DOWNEY — The city’s Pasadena Rose Parade Float, themed “Gold Rush,” is ready for a people rush to put on finishing touches and paste on 10,000 orchids and roses of various colors.
Several hundred volunteers from throughout the area are expected between 10 a.m. and 10 p.m. Dec. 26 to Dec. 31 at the construction site, 13030 Ericson Drive in southwest Downey.
“Those who work in the morning will get lunch and those who work in the afternoon and evening will get dinner,” said Kelly Roberts Jr., chief float builder and a board member of the Downey Rose Float Association, a nonprofit organization headed this year by Susan England.
Roberts has been doing volunteer float work for 37 years, since he was 10 and has been the chief builder the past few years.
Roberts designed the float last February with Jason Redfox and Tom Neighbors. Volunteers have been working on it evenings and weekends ever since.
Other volunteer builders, according to the association’s web site, www.downeyrose.org, are Carl Johnson, Lowell Mathis, Mike Negrete, Andrew Marlarkey, Matt Schatt and Jeremy Clifton.
The float, 55-feet long, 18-feet wide and 30-feet high, has a wooden structure on the front part, depicted as Sutter’s Mill, after the historic gold mining operating in the mid-1800s. A railroad track runs from an elevated rock formation at the rear of the float down to the front and back up again. It will carry a “runaway mining car” occupied by Roberts and Negrete while Malarkey will be at the mill site, apparently trying to stop the rail car.
Riding on the float will be Miss Downey Emely Lopez, and guest riders Don Knabe, retired Los Angeles County supervisor, and his wife, Julie. They reside in Cerritos.
Roberts, a former mechanic at Knotts Berry Farm, said the float is one of the most detailed and technical entries in the history of the group, which was organized in 1952. He estimated the cost of the materials at $75,000.
The organization’s web page notes that various groups in Downey entered a Rose Parade Float in 1913 and again in 1920. But it wasn’t until 1954 when the current association was incorporated. It has entered a float in the parade every year since 1955, the website states.
Downey Rose Float Association gets a small donation from the city but most of its funds come from various events during the year including the Miss Downey Pageant each spring. Association Vice President Jennifer DeKay is pageant director.
Miss Downey and her court contribute to the association coffers by selling snacks and refreshments at the free summer concerts held weekly in Furman Park.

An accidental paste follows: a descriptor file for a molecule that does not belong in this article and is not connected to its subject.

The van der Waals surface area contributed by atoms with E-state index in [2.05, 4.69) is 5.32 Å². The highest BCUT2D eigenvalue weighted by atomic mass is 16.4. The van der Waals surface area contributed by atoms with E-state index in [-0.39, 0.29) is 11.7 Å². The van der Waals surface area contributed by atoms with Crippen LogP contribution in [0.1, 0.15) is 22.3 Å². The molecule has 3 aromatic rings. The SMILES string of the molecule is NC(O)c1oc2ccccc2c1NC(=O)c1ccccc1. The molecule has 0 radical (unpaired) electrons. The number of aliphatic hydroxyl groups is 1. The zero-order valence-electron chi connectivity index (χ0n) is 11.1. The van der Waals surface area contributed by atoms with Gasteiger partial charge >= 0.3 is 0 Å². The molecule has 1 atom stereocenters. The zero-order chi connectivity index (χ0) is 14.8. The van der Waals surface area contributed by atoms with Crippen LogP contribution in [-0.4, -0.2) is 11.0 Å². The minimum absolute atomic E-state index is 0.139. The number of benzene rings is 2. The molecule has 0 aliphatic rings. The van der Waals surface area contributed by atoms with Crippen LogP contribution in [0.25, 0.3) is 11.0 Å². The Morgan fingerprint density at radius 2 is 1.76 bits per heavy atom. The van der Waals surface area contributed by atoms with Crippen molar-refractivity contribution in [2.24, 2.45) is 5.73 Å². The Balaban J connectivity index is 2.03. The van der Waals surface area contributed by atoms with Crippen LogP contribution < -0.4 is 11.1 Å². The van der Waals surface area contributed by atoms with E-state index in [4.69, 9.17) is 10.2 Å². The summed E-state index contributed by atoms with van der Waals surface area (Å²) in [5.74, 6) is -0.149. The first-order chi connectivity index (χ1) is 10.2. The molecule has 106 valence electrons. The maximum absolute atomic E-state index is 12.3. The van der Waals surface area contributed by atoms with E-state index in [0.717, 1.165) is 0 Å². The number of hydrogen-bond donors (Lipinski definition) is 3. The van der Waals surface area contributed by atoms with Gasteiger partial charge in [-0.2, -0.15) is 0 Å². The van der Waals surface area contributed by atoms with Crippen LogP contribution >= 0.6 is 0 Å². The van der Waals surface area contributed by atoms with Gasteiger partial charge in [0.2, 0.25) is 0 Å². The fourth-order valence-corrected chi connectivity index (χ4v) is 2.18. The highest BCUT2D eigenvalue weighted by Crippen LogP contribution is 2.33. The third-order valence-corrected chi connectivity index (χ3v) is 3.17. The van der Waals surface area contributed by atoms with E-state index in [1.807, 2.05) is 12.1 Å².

Downey is one of six cities where Rose Parade floats are made by volunteers, instead of a professional float building company. Those cities are all eligible for the Founder’s Trophy, which is given to the most beautiful float entry built and decorated by volunteers from the sponsoring community or organization.
Downey has won that trophy six of the last 10 years and 13 times overall.
Roberts estimated the cost of the Downey float, if built by a commercial firm, would be $325,000.
“This is accomplished each year by men and women, young and old alike, working side-by-side, giving willingly of their time, talents, enthusiasm and efforts to make it all happen,” the group’s website said. “Our members are civic-minded people from all walks of life; doctors, teachers, merchants, engineers, lawyers, secretaries, bankers, accountants, students, and retirees. They make up one of Downey’s busiest service organizations.”
England noted that although the New Year’s Parade in Pasadena this year is Jan. 2 (because Jan. 1 falls on a Sunday), the float must be ready for judging the morning of Jan. 1.
“The judges will come to us for the inspection,” said England, explaining it will be done at the Ericson Drive site.
The float will be towed to Pasadena the evening of Jan. 1 to be in place for the parade early Jan. 2.
England said she has no information on whether the Ericson site, home of the float for many years, will be affected by a $468 million industrial and office development by Los Angeles County, which owns the 80-acre site south of the Rancho Los Amigos National Trauma Center, where the float is built.
“If we lose the site, that may be the end of the Rose Float Association,” Roberts said.